KG: How did European audiences receive the film? How well do you think they understand the events in Armenia?

SV: I don’t know how well they understand what is going on. After the screening, I did a Q&A with a film critic, and people from different countries began coming up to me. I asked them where they were from. Some were Armenian. I even had a Chinese student come up to me. He said that he understood everything and assured me that everyone would get this film. It doesn’t matter who its audience is. During filming, I was worried because some people said that only Armenians would understand my work, but it turns out that’s not the case.

KG: When will the film be shown to the Armenian public and have you thought about special screenings for the mothers of soldiers?

SV: It’s always much harder to show a film at home than abroad. For Armenians, it’ll be a different experience. Many people here aren’t ready to see my film, although I think they really need to watch it. Most are trying to hide from reality and don’t want to face the truth around them.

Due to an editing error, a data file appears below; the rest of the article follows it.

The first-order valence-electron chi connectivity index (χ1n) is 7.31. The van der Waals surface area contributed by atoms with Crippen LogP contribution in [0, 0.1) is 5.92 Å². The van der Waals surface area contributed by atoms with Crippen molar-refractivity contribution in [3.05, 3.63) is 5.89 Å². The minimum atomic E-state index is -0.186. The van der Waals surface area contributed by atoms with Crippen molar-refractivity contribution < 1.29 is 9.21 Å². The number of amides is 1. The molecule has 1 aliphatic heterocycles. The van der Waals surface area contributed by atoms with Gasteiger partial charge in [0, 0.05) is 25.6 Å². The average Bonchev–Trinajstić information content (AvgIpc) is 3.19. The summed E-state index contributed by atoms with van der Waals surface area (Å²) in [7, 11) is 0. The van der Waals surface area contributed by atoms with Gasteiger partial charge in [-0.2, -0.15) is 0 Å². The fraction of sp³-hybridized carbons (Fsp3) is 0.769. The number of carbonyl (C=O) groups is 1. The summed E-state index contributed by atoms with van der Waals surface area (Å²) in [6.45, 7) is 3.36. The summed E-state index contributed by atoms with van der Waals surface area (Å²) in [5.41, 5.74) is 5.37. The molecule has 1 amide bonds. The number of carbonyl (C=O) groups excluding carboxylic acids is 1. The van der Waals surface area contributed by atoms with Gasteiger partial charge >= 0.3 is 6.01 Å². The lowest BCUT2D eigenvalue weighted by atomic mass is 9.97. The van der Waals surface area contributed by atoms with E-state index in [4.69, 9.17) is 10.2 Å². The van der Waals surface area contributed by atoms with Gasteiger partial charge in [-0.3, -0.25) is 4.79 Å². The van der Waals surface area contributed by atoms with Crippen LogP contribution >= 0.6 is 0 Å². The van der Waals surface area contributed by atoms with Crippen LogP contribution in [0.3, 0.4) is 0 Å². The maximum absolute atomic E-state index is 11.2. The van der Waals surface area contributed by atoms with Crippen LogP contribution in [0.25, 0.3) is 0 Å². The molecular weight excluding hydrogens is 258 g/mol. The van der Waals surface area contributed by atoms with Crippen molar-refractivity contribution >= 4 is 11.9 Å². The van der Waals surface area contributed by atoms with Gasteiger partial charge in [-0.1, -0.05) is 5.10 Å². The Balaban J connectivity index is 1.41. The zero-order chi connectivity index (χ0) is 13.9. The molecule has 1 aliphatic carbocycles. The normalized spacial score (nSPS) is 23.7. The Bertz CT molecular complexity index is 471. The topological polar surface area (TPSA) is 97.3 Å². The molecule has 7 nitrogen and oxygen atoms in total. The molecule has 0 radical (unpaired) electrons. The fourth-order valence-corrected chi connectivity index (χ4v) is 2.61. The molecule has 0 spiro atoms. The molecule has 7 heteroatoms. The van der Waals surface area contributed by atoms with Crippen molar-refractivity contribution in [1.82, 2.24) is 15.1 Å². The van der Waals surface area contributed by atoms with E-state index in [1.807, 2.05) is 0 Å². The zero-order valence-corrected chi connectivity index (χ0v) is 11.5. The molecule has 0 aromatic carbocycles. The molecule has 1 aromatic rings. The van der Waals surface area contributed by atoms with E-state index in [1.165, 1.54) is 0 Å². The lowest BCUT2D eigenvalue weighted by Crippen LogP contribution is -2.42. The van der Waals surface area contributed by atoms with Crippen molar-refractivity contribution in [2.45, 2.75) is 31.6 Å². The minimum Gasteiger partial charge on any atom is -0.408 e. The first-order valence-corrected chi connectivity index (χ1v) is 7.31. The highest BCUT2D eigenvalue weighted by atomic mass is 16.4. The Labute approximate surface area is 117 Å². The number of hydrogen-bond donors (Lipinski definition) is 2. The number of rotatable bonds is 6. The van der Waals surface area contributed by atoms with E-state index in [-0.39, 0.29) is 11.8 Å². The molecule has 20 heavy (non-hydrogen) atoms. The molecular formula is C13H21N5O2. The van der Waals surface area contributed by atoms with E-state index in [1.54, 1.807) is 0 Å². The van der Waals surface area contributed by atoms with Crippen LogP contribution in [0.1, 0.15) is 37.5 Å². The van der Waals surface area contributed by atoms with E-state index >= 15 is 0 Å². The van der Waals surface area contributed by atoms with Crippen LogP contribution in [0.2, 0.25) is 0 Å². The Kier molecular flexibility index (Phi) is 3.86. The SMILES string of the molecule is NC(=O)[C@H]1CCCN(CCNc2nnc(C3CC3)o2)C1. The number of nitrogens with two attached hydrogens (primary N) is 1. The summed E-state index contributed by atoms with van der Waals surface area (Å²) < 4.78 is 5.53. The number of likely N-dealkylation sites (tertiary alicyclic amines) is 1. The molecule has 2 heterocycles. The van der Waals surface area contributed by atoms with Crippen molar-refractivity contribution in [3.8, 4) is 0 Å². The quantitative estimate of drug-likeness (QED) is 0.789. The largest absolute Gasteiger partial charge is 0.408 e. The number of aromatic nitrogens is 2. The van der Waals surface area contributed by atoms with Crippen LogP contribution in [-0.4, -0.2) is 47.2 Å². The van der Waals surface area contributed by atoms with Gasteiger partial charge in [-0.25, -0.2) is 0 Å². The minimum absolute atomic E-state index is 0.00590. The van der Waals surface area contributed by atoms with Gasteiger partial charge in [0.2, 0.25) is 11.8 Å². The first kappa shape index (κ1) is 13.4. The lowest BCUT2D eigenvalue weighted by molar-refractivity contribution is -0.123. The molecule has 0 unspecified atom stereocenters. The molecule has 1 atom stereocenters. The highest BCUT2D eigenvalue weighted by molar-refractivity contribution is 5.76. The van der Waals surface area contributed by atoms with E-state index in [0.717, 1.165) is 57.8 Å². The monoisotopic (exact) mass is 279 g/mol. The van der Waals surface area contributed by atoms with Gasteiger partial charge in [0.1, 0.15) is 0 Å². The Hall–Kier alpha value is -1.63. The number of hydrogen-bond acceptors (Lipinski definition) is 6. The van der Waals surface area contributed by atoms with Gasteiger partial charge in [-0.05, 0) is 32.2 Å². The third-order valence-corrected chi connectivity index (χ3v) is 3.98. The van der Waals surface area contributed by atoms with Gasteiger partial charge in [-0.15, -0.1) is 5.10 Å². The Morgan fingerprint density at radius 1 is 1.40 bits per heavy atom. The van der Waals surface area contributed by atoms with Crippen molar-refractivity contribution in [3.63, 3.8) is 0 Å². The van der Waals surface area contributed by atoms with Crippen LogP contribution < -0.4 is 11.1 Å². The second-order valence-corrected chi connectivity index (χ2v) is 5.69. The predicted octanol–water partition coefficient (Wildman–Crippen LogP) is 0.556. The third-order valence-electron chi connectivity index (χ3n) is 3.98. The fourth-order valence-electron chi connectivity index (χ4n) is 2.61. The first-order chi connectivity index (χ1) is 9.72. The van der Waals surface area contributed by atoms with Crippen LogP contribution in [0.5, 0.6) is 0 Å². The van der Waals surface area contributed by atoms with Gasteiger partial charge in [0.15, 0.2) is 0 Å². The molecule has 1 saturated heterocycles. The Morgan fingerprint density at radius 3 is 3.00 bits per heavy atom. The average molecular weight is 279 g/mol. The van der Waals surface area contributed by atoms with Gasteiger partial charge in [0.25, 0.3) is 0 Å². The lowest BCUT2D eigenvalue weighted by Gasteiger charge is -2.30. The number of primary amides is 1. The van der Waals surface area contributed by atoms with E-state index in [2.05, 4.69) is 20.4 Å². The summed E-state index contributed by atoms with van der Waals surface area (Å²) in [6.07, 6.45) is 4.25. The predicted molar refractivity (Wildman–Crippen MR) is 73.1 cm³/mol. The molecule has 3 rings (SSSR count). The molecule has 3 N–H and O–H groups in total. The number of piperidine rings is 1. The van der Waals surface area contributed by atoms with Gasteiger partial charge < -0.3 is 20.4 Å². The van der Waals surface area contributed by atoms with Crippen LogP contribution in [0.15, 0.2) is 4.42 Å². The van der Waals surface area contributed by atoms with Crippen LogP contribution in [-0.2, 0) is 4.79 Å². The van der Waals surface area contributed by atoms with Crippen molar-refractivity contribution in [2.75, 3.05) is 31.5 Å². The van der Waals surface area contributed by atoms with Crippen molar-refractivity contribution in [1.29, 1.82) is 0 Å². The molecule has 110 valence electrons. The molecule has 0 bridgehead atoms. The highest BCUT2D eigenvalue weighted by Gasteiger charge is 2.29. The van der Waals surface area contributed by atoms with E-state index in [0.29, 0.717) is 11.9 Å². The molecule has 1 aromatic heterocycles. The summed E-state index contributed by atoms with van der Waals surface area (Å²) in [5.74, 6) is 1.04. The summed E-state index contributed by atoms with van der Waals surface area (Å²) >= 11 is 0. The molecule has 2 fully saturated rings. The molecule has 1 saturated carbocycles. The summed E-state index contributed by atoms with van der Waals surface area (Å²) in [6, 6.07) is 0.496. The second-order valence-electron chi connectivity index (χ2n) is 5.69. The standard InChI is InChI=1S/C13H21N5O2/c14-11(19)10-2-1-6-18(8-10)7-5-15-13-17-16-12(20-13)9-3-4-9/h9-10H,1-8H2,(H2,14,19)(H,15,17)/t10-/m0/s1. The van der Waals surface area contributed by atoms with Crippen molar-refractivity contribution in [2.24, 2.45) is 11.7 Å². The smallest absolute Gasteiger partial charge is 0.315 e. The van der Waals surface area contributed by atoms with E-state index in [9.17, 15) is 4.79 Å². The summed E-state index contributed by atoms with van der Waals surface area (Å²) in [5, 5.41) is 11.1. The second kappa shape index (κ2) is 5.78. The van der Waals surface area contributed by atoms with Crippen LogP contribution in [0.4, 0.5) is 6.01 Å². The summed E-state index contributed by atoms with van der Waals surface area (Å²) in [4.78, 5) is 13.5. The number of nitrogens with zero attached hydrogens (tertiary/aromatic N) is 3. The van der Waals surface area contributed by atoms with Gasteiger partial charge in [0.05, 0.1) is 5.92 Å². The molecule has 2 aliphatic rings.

KG: I think 1489 is a very strong statement about the fragility of human life and surviving loss. In a way, it’s a film with a mission, an anti-war statement. Would you like viewers in Azerbaijan to see it?

SV: I would. An Armenian journalist asked me the same question a few days ago. I shuddered a bit then. Now, I do not shudder when saying that I’d like that.

Why did I shudder then? Imagine that all your life you’ve had an enemy. And suddenly you have to think about them and say something. It’s very hard for me to think about that, of course. But I would like people in Azerbaijan to see my film. But I’m sure that screening it there would be impossible.

Why do people need this film at all? It’s not just about hearing the story of Armenia, of my brother and other Armenian men. As you said, it’s an anti-war film and it functions as therapy for people who have gone through war.

The more people in different countries that see this film, the better. Although, to be honest, I don’t believe in art’s power to change the world, though it can perhaps effect change in some.